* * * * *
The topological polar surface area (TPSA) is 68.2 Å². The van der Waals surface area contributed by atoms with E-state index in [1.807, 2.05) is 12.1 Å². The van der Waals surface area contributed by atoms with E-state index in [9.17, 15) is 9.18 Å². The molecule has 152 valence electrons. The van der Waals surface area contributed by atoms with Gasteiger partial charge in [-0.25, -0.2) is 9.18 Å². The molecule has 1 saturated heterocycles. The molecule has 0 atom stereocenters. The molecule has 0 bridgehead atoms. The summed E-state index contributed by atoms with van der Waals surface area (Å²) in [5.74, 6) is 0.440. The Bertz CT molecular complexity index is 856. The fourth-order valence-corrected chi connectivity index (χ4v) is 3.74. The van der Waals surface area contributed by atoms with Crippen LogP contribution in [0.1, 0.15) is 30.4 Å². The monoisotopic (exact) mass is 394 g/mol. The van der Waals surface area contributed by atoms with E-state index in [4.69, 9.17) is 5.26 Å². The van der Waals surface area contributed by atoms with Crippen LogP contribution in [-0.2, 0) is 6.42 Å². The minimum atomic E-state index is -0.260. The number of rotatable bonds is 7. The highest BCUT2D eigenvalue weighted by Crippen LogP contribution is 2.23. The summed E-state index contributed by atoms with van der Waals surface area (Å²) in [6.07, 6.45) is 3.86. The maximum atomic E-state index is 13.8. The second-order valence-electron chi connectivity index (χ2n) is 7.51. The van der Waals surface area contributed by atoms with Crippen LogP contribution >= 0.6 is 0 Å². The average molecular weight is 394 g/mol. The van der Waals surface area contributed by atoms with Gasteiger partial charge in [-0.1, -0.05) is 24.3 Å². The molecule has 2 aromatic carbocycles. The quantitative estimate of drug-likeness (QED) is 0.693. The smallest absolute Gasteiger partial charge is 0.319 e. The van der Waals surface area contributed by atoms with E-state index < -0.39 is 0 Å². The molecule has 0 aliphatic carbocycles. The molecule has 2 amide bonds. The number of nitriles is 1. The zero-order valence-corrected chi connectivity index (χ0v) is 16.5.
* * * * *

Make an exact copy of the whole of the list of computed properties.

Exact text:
The topological polar surface area (TPSA) is 68.2 Å². The van der Waals surface area contributed by atoms with E-state index in [1.807, 2.05) is 12.1 Å². The van der Waals surface area contributed by atoms with E-state index in [9.17, 15) is 9.18 Å². The molecule has 152 valence electrons. The van der Waals surface area contributed by atoms with Gasteiger partial charge in [-0.25, -0.2) is 9.18 Å². The molecule has 1 saturated heterocycles. The molecule has 0 atom stereocenters. The molecule has 0 bridgehead atoms. The summed E-state index contributed by atoms with van der Waals surface area (Å²) in [5.74, 6) is 0.440. The Bertz CT molecular complexity index is 856. The fourth-order valence-corrected chi connectivity index (χ4v) is 3.74. The van der Waals surface area contributed by atoms with Crippen LogP contribution in [0.1, 0.15) is 30.4 Å². The monoisotopic (exact) mass is 394 g/mol. The van der Waals surface area contributed by atoms with E-state index in [4.69, 9.17) is 5.26 Å². The van der Waals surface area contributed by atoms with Crippen LogP contribution in [-0.2, 0) is 6.42 Å². The minimum atomic E-state index is -0.260. The number of rotatable bonds is 7. The highest BCUT2D eigenvalue weighted by Crippen LogP contribution is 2.23. The summed E-state index contributed by atoms with van der Waals surface area (Å²) in [6.07, 6.45) is 3.86. The maximum atomic E-state index is 13.8. The second-order valence-electron chi connectivity index (χ2n) is 7.51. The van der Waals surface area contributed by atoms with Crippen LogP contribution >= 0.6 is 0 Å². The average molecular weight is 394 g/mol. The van der Waals surface area contributed by atoms with Gasteiger partial charge in [-0.1, -0.05) is 24.3 Å². The molecule has 2 aromatic carbocycles. The quantitative estimate of drug-likeness (QED) is 0.693. The smallest absolute Gasteiger partial charge is 0.319 e. The van der Waals surface area contributed by atoms with E-state index < -0.39 is 0 Å². The molecule has 0 aliphatic carbocycles. The molecule has 2 amide bonds. The number of nitriles is 1. The zero-order valence-corrected chi connectivity index (χ0v) is 16.5.